1950 – The Beginning

Mrs. Griffiths had worked for 3 years to get this hall in place. She negotiated with the Rural Community Council and secured funding. The building itself was a Uni-Seco American type building, a post war prefab building, which came from Troston, today’s RAF Honington. The contract for erecting the building was won by Mr. S. C. Farthing of Kirton and it cost £1541. This included levelling the site, drainage and cesspool, roofing, internal partitions, the addition of a committee room, kitchen and cloakrooms, flooring, 2 stoves and Elsan closets and sinks, as well as the painting inside and out, wiring, and the building of a stage. There were extra expenses in purchasing a cycle shed, engine shed, fences, furnishings such as chairs, card tables, plates, spoons, jugs, a kettle and games equipment, namely a table tennis table, dart boards, 20 packs of cards, and a piano. All this made a grand total of £1834. (Equivalent to about £50,000 at today’s prices). At the opening event on the 5th August 1950 Mr. Reid of the Rural Community Council addressed the guests indicating that he was proud to have been involved and that he considered it the best of all similar buildings having a remarkably good finish, incorporating a number of remarkable improvements, such as the stage. He urged the community to make full use of the new facilities and could not see a reason why the hall should not be used every day of the week. He was also very taken with the enormous floral display. The Rural Council was indeed so proud of the hall that they sent in a picture of it to the N.C.S.S. to be included in a competition and it was published in a magazine called ‘The Village’. They won a 3 year free subscription of that magazine. However, the hall was considered just a temporary measure and expected to last about 12 years. It was rented from the N.C.S.S. thus leaving the main funds free for the erection of a permanent brick building when the economical position of the country permits.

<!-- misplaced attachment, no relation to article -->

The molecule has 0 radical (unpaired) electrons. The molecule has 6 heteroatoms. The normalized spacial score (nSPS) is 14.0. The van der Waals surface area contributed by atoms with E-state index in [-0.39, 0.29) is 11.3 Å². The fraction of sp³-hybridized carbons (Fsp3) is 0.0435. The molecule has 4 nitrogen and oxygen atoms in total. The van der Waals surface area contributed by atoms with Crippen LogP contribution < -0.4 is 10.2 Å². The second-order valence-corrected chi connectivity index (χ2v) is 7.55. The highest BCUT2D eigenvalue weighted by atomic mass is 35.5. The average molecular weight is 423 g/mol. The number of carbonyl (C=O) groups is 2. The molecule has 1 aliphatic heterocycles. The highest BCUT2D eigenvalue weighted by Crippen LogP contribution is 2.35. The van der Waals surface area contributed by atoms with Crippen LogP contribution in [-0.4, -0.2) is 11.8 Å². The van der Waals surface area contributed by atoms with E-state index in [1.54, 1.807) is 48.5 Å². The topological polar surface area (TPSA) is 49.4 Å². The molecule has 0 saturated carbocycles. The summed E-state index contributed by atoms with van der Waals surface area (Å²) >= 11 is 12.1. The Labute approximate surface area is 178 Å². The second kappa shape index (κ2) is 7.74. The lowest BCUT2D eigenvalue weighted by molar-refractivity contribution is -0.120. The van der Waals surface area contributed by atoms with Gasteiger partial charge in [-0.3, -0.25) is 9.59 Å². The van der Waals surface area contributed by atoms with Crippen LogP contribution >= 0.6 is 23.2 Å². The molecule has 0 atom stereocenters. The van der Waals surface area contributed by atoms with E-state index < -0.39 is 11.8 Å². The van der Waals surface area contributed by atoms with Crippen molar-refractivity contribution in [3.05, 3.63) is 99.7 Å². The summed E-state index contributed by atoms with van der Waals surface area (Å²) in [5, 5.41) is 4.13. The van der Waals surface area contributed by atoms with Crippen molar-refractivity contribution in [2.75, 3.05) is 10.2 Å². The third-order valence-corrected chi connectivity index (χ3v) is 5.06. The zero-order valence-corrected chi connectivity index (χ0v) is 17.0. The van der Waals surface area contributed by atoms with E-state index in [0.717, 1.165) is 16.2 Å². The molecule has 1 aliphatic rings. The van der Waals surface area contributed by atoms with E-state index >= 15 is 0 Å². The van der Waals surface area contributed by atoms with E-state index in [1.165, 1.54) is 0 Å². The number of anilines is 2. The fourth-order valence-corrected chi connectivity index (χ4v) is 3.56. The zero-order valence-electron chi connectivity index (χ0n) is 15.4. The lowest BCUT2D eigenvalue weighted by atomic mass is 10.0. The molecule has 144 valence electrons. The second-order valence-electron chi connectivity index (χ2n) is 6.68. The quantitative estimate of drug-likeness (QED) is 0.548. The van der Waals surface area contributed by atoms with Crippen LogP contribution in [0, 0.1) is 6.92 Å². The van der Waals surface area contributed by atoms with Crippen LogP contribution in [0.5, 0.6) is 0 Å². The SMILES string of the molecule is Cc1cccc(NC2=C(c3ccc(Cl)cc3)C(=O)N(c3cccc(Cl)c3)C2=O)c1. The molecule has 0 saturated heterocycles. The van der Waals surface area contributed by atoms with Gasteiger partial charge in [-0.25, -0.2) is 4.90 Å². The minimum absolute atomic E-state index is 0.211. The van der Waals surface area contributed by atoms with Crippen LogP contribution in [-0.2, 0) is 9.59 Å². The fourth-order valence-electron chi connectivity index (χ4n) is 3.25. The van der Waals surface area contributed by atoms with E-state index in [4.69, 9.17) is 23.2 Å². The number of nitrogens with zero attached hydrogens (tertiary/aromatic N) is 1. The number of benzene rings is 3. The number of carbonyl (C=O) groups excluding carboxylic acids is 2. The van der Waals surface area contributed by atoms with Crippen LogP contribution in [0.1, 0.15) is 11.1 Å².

Mr. Malcolm Fiske

Paul also became a member of the village hall management committee and took part in all the activities. A great success in the early days of the hall were the ballroom dances where Mr. & Mrs. Freeman who lived in ‘The Mutton’ were the envy of everyone. They danced beautifully and often gave the youngsters dance lessons. But there was also a lady who had a waltz around the hall on her 90th birthday. This was Mrs. Spring who lived in Channel Cottage, Offton and lived to be 104. The bands playing at these dances came from Ipswich and charged £6 10shillings, but if someone could pick up one of the band members they only charged £5. When the bands became more expensive the committee asked Paul if he could play the music on his radiogram, which he did. So it was Mr. Paul Chapman who held the 1st Disco at the hall.